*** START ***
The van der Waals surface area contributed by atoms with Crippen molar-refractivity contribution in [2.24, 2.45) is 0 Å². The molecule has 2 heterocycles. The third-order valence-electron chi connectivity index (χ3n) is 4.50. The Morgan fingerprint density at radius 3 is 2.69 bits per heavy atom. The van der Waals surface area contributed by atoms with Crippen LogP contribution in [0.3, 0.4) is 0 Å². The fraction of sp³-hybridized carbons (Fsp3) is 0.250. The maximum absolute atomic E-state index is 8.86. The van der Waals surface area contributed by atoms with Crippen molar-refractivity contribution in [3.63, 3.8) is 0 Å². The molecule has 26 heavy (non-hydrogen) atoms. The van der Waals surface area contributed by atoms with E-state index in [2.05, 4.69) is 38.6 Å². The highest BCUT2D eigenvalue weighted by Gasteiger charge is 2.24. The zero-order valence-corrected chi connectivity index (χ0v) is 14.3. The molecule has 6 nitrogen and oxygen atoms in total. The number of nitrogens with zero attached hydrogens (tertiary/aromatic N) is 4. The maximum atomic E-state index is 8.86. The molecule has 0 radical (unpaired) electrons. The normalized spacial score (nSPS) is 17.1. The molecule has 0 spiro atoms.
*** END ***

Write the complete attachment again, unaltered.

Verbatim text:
The van der Waals surface area contributed by atoms with Crippen molar-refractivity contribution in [2.24, 2.45) is 0 Å². The molecule has 2 heterocycles. The third-order valence-electron chi connectivity index (χ3n) is 4.50. The Morgan fingerprint density at radius 3 is 2.69 bits per heavy atom. The van der Waals surface area contributed by atoms with Crippen LogP contribution in [0.3, 0.4) is 0 Å². The fraction of sp³-hybridized carbons (Fsp3) is 0.250. The maximum absolute atomic E-state index is 8.86. The van der Waals surface area contributed by atoms with Crippen molar-refractivity contribution in [3.63, 3.8) is 0 Å². The molecule has 26 heavy (non-hydrogen) atoms. The van der Waals surface area contributed by atoms with E-state index in [2.05, 4.69) is 38.6 Å². The highest BCUT2D eigenvalue weighted by Gasteiger charge is 2.24. The zero-order valence-corrected chi connectivity index (χ0v) is 14.3. The molecule has 6 nitrogen and oxygen atoms in total. The number of nitrogens with zero attached hydrogens (tertiary/aromatic N) is 4. The maximum atomic E-state index is 8.86. The molecule has 0 radical (unpaired) electrons. The normalized spacial score (nSPS) is 17.1. The molecule has 0 spiro atoms.